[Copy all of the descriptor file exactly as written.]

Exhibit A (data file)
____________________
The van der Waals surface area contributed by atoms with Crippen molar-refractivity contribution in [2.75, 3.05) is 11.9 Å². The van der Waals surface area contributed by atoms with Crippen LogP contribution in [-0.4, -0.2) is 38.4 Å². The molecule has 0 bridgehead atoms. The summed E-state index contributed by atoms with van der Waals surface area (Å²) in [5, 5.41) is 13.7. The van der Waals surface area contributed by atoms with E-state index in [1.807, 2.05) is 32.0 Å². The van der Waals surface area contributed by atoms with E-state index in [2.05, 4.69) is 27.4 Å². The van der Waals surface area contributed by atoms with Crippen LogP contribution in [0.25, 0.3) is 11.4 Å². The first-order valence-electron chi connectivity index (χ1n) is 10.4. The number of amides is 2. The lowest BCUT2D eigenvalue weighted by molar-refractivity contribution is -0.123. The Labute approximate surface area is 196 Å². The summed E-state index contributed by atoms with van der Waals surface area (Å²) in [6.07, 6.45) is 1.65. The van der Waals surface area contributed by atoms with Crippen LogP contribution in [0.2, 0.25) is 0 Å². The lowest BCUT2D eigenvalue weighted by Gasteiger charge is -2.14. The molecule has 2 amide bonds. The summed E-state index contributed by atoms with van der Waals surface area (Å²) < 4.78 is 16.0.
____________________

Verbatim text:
The van der Waals surface area contributed by atoms with Crippen molar-refractivity contribution in [2.75, 3.05) is 11.9 Å². The van der Waals surface area contributed by atoms with Crippen LogP contribution in [-0.4, -0.2) is 38.4 Å². The molecule has 0 bridgehead atoms. The summed E-state index contributed by atoms with van der Waals surface area (Å²) in [5, 5.41) is 13.7. The van der Waals surface area contributed by atoms with E-state index in [1.807, 2.05) is 32.0 Å². The van der Waals surface area contributed by atoms with E-state index in [2.05, 4.69) is 27.4 Å². The van der Waals surface area contributed by atoms with Crippen LogP contribution in [0.25, 0.3) is 11.4 Å². The first-order valence-electron chi connectivity index (χ1n) is 10.4. The number of amides is 2. The lowest BCUT2D eigenvalue weighted by molar-refractivity contribution is -0.123. The Labute approximate surface area is 196 Å². The summed E-state index contributed by atoms with van der Waals surface area (Å²) in [6.07, 6.45) is 1.65. The van der Waals surface area contributed by atoms with Crippen LogP contribution in [0.2, 0.25) is 0 Å². The lowest BCUT2D eigenvalue weighted by Gasteiger charge is -2.14. The molecule has 2 amide bonds. The summed E-state index contributed by atoms with van der Waals surface area (Å²) < 4.78 is 16.0.